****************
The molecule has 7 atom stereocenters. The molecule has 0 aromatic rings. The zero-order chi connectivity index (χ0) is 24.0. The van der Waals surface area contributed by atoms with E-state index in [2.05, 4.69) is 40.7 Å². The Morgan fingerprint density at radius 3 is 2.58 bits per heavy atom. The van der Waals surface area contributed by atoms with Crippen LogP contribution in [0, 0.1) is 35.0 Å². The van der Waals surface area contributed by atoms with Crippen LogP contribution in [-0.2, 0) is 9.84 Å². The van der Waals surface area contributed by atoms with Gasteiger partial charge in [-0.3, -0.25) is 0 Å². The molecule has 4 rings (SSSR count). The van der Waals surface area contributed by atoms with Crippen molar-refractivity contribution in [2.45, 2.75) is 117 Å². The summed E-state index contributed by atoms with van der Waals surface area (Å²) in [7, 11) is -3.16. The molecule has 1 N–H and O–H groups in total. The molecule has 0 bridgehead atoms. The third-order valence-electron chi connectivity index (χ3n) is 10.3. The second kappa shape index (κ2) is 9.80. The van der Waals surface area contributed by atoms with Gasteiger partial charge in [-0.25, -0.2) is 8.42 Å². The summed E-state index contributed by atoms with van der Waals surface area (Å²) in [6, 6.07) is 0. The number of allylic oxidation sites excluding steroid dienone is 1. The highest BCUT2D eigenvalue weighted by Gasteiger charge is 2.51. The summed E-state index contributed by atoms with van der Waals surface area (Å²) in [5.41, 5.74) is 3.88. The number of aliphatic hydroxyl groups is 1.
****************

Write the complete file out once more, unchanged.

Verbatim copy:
The molecule has 7 atom stereocenters. The molecule has 0 aromatic rings. The zero-order chi connectivity index (χ0) is 24.0. The van der Waals surface area contributed by atoms with E-state index in [2.05, 4.69) is 40.7 Å². The Morgan fingerprint density at radius 3 is 2.58 bits per heavy atom. The van der Waals surface area contributed by atoms with Crippen LogP contribution in [0, 0.1) is 35.0 Å². The van der Waals surface area contributed by atoms with Crippen LogP contribution in [-0.2, 0) is 9.84 Å². The van der Waals surface area contributed by atoms with Gasteiger partial charge in [-0.3, -0.25) is 0 Å². The molecule has 4 rings (SSSR count). The van der Waals surface area contributed by atoms with Crippen molar-refractivity contribution in [2.45, 2.75) is 117 Å². The summed E-state index contributed by atoms with van der Waals surface area (Å²) in [7, 11) is -3.16. The molecule has 1 N–H and O–H groups in total. The molecule has 0 bridgehead atoms. The third-order valence-electron chi connectivity index (χ3n) is 10.3. The second kappa shape index (κ2) is 9.80. The van der Waals surface area contributed by atoms with Gasteiger partial charge in [-0.25, -0.2) is 8.42 Å². The summed E-state index contributed by atoms with van der Waals surface area (Å²) in [6, 6.07) is 0. The number of allylic oxidation sites excluding steroid dienone is 1. The highest BCUT2D eigenvalue weighted by Gasteiger charge is 2.51. The summed E-state index contributed by atoms with van der Waals surface area (Å²) in [5.41, 5.74) is 3.88. The number of aliphatic hydroxyl groups is 1.